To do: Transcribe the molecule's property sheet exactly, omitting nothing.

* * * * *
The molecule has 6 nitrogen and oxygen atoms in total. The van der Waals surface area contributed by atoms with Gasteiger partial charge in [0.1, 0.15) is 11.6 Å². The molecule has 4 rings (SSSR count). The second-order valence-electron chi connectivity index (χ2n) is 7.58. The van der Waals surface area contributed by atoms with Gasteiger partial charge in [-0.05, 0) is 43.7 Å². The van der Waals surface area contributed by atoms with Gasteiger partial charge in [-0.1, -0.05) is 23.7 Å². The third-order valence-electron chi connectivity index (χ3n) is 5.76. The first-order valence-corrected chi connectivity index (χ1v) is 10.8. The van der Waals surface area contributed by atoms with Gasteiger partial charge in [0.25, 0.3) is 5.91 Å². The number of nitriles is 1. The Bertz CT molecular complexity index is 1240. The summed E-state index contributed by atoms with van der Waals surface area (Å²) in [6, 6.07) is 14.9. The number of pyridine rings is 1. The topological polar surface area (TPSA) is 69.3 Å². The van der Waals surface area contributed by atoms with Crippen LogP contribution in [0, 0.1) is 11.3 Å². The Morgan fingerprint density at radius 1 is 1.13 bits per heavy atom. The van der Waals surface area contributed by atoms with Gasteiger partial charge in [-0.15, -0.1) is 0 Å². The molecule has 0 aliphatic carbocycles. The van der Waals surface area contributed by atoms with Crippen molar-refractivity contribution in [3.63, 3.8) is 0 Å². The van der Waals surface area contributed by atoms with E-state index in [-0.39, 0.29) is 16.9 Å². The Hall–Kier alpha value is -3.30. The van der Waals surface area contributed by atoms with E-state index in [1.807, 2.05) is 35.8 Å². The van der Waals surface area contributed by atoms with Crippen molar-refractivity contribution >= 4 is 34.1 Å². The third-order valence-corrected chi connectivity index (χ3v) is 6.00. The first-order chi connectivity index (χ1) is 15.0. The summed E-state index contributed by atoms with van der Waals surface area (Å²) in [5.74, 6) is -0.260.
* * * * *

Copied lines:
The molecule has 6 nitrogen and oxygen atoms in total. The van der Waals surface area contributed by atoms with Gasteiger partial charge in [0.1, 0.15) is 11.6 Å². The molecule has 4 rings (SSSR count). The second-order valence-electron chi connectivity index (χ2n) is 7.58. The van der Waals surface area contributed by atoms with Gasteiger partial charge in [-0.05, 0) is 43.7 Å². The van der Waals surface area contributed by atoms with Gasteiger partial charge in [-0.1, -0.05) is 23.7 Å². The third-order valence-electron chi connectivity index (χ3n) is 5.76. The first-order valence-corrected chi connectivity index (χ1v) is 10.8. The van der Waals surface area contributed by atoms with Gasteiger partial charge in [0.25, 0.3) is 5.91 Å². The number of nitriles is 1. The Bertz CT molecular complexity index is 1240. The summed E-state index contributed by atoms with van der Waals surface area (Å²) in [6, 6.07) is 14.9. The number of pyridine rings is 1. The topological polar surface area (TPSA) is 69.3 Å². The van der Waals surface area contributed by atoms with Crippen LogP contribution in [0, 0.1) is 11.3 Å². The Morgan fingerprint density at radius 1 is 1.13 bits per heavy atom. The van der Waals surface area contributed by atoms with Gasteiger partial charge in [-0.15, -0.1) is 0 Å². The molecule has 0 aliphatic carbocycles. The van der Waals surface area contributed by atoms with Crippen molar-refractivity contribution in [3.63, 3.8) is 0 Å². The van der Waals surface area contributed by atoms with E-state index in [-0.39, 0.29) is 16.9 Å². The Hall–Kier alpha value is -3.30. The van der Waals surface area contributed by atoms with E-state index in [1.807, 2.05) is 35.8 Å². The van der Waals surface area contributed by atoms with Crippen molar-refractivity contribution >= 4 is 34.1 Å². The third-order valence-corrected chi connectivity index (χ3v) is 6.00. The first-order chi connectivity index (χ1) is 15.0. The summed E-state index contributed by atoms with van der Waals surface area (Å²) in [5.74, 6) is -0.260.